Based on product development programs underway and the current market trends, the global biological medicines (biologics and biosimilars) market is anticipated to surpass ~ USD 300 billion by 20225 and to reach ~$400 Billion By 20256 , with gains in market share for biosimilars.
Evaluation and Approval Processes of Biosimilars: Key Concepts
The FDA has developed clear regulatory guidelines for the evaluation and approval of biosimilars regarding their physical, chemical and clinical traits7 .
- Assessment of analytical similarity
Important factors for consideration in assessing analytical similarity includes: expression system, manufacturing process, assessment of physicochemical properties, functional activities, receptor binding and immunochemical properties, impurities, and finished drug product stability.
The goal is to identify and evaluate the impact of differences on safety, purity, and potency.
- Nonclinical evaluation
Nonclinical toxicity and kinetic data could be useful when uncertainties remain about the safety of the proposed product prior to initiating clinical studies
The scope and extent of animal toxicity and kinetic studies depend on publicly available information and/or data submitted in the biosimilar application related to the reference product and the proposed biosimilar product, and the extent of known similarities or differences between the two.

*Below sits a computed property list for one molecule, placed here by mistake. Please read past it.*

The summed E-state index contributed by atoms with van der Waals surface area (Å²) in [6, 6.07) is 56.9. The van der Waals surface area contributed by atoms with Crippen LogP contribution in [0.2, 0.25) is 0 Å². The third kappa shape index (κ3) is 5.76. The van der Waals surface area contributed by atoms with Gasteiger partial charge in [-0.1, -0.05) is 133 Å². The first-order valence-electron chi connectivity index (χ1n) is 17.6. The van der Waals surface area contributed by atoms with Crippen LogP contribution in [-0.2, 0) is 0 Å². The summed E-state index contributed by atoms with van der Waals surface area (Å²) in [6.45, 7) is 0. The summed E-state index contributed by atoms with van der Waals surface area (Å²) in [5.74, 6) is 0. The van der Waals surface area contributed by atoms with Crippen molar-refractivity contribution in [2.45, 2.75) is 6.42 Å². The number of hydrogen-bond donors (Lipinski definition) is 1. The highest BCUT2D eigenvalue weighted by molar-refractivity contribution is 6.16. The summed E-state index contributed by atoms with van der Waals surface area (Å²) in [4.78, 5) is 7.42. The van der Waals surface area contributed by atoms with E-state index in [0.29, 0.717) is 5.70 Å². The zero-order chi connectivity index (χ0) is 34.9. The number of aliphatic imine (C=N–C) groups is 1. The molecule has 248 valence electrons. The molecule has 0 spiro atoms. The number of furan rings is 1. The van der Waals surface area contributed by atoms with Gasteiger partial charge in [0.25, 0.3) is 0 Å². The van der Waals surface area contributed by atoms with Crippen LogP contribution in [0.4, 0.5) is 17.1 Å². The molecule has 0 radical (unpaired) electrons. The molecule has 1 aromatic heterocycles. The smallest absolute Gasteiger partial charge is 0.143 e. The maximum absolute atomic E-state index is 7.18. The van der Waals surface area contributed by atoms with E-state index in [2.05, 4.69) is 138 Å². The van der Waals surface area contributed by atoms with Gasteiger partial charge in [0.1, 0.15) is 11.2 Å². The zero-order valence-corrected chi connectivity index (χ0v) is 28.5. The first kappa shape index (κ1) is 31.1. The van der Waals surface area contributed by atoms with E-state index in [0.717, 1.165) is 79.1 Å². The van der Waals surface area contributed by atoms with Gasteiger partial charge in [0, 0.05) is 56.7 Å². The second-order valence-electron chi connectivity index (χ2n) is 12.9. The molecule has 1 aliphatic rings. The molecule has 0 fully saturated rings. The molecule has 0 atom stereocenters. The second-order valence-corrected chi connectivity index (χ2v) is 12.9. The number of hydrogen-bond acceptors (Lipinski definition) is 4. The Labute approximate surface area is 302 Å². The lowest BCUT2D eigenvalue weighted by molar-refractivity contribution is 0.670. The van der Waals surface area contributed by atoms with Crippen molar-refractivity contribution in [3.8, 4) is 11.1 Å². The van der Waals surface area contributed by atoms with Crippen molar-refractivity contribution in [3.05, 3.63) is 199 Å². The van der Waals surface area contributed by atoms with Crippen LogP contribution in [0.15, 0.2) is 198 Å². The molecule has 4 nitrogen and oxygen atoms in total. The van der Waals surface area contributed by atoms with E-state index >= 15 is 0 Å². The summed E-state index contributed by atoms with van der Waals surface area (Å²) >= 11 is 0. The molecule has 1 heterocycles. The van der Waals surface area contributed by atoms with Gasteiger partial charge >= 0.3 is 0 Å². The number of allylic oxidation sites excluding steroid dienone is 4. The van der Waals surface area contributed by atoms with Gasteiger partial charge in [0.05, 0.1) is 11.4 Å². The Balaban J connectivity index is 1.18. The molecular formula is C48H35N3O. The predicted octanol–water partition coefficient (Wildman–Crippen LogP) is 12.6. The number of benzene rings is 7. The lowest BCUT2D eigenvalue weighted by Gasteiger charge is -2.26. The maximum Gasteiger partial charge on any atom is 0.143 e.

- Clinical evaluation
The nature and scope of clinical studies depend on the extent of residual uncertainty about the biosimilarity to the reference product after conducting extensive structural and functional characterization and, where relevant, nonclinical studies.
The Agency expects adequate clinical PK, and PD if relevant, comparisons between the proposed biosimilar product and the reference product.
The Agency usually seeks at least 1 clinical study that includes a comparison of the immunogenicity of the proposed and reference product generally.
The Agency looks for at least one comparative clinical study to support a demonstration of biosimilarity if there are residual uncertainties about whether there are clinically meaningful differences between the proposed and reference products based on structural and functional characterization, animal testing, human PK and PD data and clinical immunogenicity assessment
Demonstrated biosimilarity is different from “stand-alone” product development.